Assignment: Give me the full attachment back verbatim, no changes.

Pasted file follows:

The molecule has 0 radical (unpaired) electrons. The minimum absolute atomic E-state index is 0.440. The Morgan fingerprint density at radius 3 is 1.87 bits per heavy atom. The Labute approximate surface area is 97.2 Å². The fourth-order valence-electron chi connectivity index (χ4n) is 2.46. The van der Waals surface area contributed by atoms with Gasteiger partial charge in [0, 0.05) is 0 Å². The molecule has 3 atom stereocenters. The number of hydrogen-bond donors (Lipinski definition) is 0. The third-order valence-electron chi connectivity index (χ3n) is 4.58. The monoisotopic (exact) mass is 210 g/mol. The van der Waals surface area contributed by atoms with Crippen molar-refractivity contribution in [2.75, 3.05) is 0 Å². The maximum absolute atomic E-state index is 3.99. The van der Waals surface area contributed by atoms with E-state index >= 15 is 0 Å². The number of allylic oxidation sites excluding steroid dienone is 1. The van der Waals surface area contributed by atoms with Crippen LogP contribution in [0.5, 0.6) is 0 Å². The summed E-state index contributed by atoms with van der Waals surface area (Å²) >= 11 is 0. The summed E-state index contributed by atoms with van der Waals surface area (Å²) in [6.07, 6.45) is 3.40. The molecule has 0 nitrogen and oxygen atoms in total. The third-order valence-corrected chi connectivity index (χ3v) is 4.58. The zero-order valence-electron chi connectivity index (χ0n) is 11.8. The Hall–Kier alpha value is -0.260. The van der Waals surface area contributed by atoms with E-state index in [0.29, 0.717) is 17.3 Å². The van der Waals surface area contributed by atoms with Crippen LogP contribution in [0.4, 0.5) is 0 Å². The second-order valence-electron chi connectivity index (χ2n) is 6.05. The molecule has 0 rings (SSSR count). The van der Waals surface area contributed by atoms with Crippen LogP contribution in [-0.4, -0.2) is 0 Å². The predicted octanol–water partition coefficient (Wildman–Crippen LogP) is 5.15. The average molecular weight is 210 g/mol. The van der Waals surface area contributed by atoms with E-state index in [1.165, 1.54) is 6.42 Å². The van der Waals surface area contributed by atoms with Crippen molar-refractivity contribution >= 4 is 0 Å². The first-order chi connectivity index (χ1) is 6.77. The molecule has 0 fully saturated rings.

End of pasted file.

The molecule has 0 radical (unpaired) electrons. The minimum absolute atomic E-state index is 0.440. The Morgan fingerprint density at radius 3 is 1.87 bits per heavy atom. The Labute approximate surface area is 97.2 Å². The fourth-order valence-electron chi connectivity index (χ4n) is 2.46. The van der Waals surface area contributed by atoms with Gasteiger partial charge in [0, 0.05) is 0 Å². The molecule has 3 atom stereocenters. The number of hydrogen-bond donors (Lipinski definition) is 0. The third-order valence-electron chi connectivity index (χ3n) is 4.58. The monoisotopic (exact) mass is 210 g/mol. The van der Waals surface area contributed by atoms with Crippen molar-refractivity contribution in [2.75, 3.05) is 0 Å². The maximum absolute atomic E-state index is 3.99. The van der Waals surface area contributed by atoms with E-state index >= 15 is 0 Å². The number of allylic oxidation sites excluding steroid dienone is 1. The van der Waals surface area contributed by atoms with Crippen LogP contribution in [0.5, 0.6) is 0 Å². The summed E-state index contributed by atoms with van der Waals surface area (Å²) >= 11 is 0. The summed E-state index contributed by atoms with van der Waals surface area (Å²) in [6.07, 6.45) is 3.40. The molecule has 0 nitrogen and oxygen atoms in total. The third-order valence-corrected chi connectivity index (χ3v) is 4.58. The zero-order valence-electron chi connectivity index (χ0n) is 11.8. The Hall–Kier alpha value is -0.260. The van der Waals surface area contributed by atoms with E-state index in [0.29, 0.717) is 17.3 Å². The van der Waals surface area contributed by atoms with Crippen LogP contribution in [0.4, 0.5) is 0 Å². The second-order valence-electron chi connectivity index (χ2n) is 6.05. The molecule has 0 rings (SSSR count). The van der Waals surface area contributed by atoms with Crippen LogP contribution in [-0.4, -0.2) is 0 Å². The predicted octanol–water partition coefficient (Wildman–Crippen LogP) is 5.15. The average molecular weight is 210 g/mol. The van der Waals surface area contributed by atoms with E-state index in [1.165, 1.54) is 6.42 Å². The van der Waals surface area contributed by atoms with Crippen molar-refractivity contribution >= 4 is 0 Å². The first-order chi connectivity index (χ1) is 6.77. The molecule has 0 fully saturated rings.